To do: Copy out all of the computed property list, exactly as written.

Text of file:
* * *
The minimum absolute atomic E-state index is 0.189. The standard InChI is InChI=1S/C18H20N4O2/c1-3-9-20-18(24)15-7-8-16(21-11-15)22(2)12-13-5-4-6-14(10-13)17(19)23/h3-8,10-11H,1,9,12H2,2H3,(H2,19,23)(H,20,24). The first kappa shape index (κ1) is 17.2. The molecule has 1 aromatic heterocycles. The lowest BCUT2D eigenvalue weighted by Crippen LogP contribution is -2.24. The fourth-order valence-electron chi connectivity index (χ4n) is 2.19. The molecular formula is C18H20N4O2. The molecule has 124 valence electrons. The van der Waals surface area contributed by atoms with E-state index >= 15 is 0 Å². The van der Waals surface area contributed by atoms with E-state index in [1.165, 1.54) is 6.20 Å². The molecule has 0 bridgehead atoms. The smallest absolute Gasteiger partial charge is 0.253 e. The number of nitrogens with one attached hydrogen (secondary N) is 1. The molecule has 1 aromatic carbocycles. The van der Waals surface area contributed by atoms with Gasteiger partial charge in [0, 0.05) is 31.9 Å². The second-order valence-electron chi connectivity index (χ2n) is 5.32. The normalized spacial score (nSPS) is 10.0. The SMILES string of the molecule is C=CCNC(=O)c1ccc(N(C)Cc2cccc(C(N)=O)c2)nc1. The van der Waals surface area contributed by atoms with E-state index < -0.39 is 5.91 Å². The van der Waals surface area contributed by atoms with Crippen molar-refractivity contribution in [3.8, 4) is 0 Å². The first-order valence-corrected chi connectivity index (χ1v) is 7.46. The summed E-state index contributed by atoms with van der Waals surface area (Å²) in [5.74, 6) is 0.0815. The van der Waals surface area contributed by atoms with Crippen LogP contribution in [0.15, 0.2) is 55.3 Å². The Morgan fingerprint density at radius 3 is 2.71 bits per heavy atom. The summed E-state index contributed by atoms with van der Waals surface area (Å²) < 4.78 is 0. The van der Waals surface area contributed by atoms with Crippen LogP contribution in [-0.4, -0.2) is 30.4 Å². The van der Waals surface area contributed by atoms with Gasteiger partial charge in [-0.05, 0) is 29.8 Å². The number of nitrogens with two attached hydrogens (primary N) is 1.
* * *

The minimum absolute atomic E-state index is 0.189. The standard InChI is InChI=1S/C18H20N4O2/c1-3-9-20-18(24)15-7-8-16(21-11-15)22(2)12-13-5-4-6-14(10-13)17(19)23/h3-8,10-11H,1,9,12H2,2H3,(H2,19,23)(H,20,24). The first kappa shape index (κ1) is 17.2. The molecule has 1 aromatic heterocycles. The lowest BCUT2D eigenvalue weighted by Crippen LogP contribution is -2.24. The fourth-order valence-electron chi connectivity index (χ4n) is 2.19. The molecular formula is C18H20N4O2. The molecule has 124 valence electrons. The van der Waals surface area contributed by atoms with E-state index >= 15 is 0 Å². The van der Waals surface area contributed by atoms with E-state index in [1.165, 1.54) is 6.20 Å². The molecule has 0 bridgehead atoms. The smallest absolute Gasteiger partial charge is 0.253 e. The number of nitrogens with one attached hydrogen (secondary N) is 1. The molecule has 1 aromatic carbocycles. The van der Waals surface area contributed by atoms with Gasteiger partial charge in [0, 0.05) is 31.9 Å². The second-order valence-electron chi connectivity index (χ2n) is 5.32. The normalized spacial score (nSPS) is 10.0. The SMILES string of the molecule is C=CCNC(=O)c1ccc(N(C)Cc2cccc(C(N)=O)c2)nc1. The van der Waals surface area contributed by atoms with E-state index < -0.39 is 5.91 Å². The van der Waals surface area contributed by atoms with Crippen molar-refractivity contribution in [3.8, 4) is 0 Å². The first-order valence-corrected chi connectivity index (χ1v) is 7.46. The summed E-state index contributed by atoms with van der Waals surface area (Å²) in [5.74, 6) is 0.0815. The van der Waals surface area contributed by atoms with Crippen LogP contribution in [0.15, 0.2) is 55.3 Å². The Morgan fingerprint density at radius 3 is 2.71 bits per heavy atom. The summed E-state index contributed by atoms with van der Waals surface area (Å²) < 4.78 is 0. The van der Waals surface area contributed by atoms with Crippen LogP contribution in [-0.4, -0.2) is 30.4 Å². The van der Waals surface area contributed by atoms with Gasteiger partial charge in [-0.05, 0) is 29.8 Å². The number of nitrogens with two attached hydrogens (primary N) is 1.